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AVM Survivors Network

How To Deal With Insensitive People?


#21

It’s still very early for you; I wouldn’t worry about putting it out of your conversations for a while you need the people around you to understand how they can help you get through some of this.
the light-hearted responses are what I still use to this day.


#22

For a long time I have been a member of a long-term cancer survivor’s community. Many of us are decades out from treatment, and this subject comes up often. There are a couple of aspects to it.

First are medical problems that can cause significant issues, often limiting ones, but are “invisible” to others. I am back 90-95% but I still have balance issues in certain situations, and I still have to work a bit to speak clearly (not helped by Invisalign which is wonderful but which changes my teeth every week or two). I am sure that sometimes people think I’ve been drinking or that I’m just lazy when I avoid certain clean-up tasks at school activities when I know the head motions will be problematic for me. Way back when I was actually undergoing radiation treatments for cancer, a friend of a friend I’d just met thought I had just run a triathalon, because I had magic-marker lines on my neck and chest. I guess they looked a little like numbers. At the time though I could barely walk a block without stopping to rest.

Another issue though is that people really want to be reassured that your scary medical situation is over, that there is a happy ending for your ordeal, that you’ve been “cured”. That’s partly for you and partly for themselves. I feel like I’m living with the sword of Damocles lingering over my neck while I wait for the AVM to scar shut. And while I feel like a miracle has happened to me, the ordeal is far from over. Besides small but annoying physical limitations, the emotional effects are constantly asserting their presence in my mind. I don’t like knowing that I’m just as likely to have another stroke as I was before the treatment, that it’s not over until it’s completely gone and that I won’t know that until I’ve had more invasive tests to demonstrate that.

But others don’t know that. They ask how I’m doing and I’m immediately in a mini-crisis where I feel I have to figure out if they really want to know, or if they just want to be reassured that if something like that happens it can be fixed. (The latter, almost always, lol.)

A few weeks ago I got into a fight with my teenager. He complained that I always was pissed off with him. I’m not, but I realized I might sound that way when I’m frustrated with myself when it is hard to speak clearly. That frustration was coming through in my voice even though I certainly didn’t mean it to. He hadn’t realized it was even still an issue for me, I hadn’t realized it was having that effect.


#23

So true! I have been very open about my AVM with a lot of people, so I had to start with “what have I told you / how do you know?” For a long time, I’ve said “I’m good” and if they’re really interested, then let on more detail. My experience with friends and colleagues feels that they are interested to know about me but I agree that a lot of people are actually seeking reassurance for themselves, not you and me. Some of it is self-defence; some of it is shallowness.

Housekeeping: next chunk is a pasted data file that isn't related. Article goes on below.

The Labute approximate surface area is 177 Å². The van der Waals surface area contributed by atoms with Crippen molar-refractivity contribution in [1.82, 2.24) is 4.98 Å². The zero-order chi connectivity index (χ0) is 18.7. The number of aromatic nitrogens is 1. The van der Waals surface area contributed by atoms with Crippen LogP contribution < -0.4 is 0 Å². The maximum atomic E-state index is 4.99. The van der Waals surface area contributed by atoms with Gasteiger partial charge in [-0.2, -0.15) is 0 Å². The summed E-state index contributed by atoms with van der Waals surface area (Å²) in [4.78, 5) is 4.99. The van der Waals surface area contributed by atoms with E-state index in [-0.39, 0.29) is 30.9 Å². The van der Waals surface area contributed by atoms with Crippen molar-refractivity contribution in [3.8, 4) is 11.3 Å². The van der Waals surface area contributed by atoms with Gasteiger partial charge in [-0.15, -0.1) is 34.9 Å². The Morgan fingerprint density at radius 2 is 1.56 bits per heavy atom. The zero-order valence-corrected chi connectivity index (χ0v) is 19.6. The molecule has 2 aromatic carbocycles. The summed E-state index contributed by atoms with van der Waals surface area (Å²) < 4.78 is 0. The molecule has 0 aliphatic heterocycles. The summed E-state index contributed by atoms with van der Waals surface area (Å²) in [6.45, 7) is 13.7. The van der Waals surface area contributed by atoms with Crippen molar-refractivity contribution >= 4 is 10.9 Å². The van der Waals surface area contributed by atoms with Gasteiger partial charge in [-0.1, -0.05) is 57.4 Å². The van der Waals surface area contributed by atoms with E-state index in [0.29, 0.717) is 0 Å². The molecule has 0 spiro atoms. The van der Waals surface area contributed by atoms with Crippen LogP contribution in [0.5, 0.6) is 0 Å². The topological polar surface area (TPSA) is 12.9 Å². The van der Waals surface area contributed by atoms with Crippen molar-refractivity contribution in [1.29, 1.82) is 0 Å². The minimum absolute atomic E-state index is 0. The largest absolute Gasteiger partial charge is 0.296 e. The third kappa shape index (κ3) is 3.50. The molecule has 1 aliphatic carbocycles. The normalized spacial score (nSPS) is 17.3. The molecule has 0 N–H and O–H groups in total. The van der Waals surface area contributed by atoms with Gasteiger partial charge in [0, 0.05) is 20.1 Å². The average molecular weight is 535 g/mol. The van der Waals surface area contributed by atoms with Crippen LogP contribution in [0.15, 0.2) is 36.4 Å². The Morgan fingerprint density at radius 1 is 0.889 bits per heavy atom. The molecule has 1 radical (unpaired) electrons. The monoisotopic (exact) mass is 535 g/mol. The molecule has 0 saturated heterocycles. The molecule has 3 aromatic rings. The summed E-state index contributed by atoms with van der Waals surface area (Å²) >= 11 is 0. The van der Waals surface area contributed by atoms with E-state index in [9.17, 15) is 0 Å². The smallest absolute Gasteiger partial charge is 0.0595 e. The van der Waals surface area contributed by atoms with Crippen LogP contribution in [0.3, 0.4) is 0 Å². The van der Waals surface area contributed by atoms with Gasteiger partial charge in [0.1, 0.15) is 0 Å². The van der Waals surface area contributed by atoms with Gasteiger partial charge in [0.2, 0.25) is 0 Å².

#24

Thanks Mike. I do really feel the need for support and my husband has been fabulous.
When I talk to others though, its clear that only a few are really open to what I have to say.
It seems most people are:
A. Too involved with themslves
B. Dont understand
C. Try to be helpful, but dont understand so say something that is very much not helpful
D. Are supportive

Im still working out who to talk to, and luckly have found a few people.

I was at a friends for dinner last night and made a light hearted comment about “the metal plate in my head” and was told i really couldnt use that as an excuse. Sheesh im only nine weeks post. I have a long way to go. Mind you i had to sit through all of their kidney stone conversation

Thanks for listening


#25

They’ll be nearer “A” than “D” then! It’s best to laugh about it.


#26

Thank you to everyone who has responded to this thread. I am reading all of your responses and I’m so greatful that we have this network to support each other especially when we don’t always feel so supported. I know that most likely throughout the course of my life that things like this are bound to happen and I’m prepared for that- it’s just another part of recovery.


#27

Mike5,
I hate what you said, but it was correct. On the inside, it’s good for me to remember that I may not have achieved all my life’s goals, but considering the AVM and surgery, I’ve done pretty good. On the outside, people just don’t want to talk about it and if I bring it up too much, they have stopped talking to me. AVM survivor is a much better place for me to talk about these problems with the hidden surgery.


#28

Believe me I understand; I had career goals and other things I wanted to try to do with my life before this AVM rupture and the subsequent deficits put a lot of those out of my reach… though I will keep trying for the rest of my life to try to get as much as I can back.
Since it is a hidden injury and people look at you and think you’re fine I just got to the point where I quit explaining my self and I quit referencing the avm and I just moved on the best I could because I was never going to get people to understand what I was going through… instead of being angry all the time I guess I just started ignoring it all together as best I could.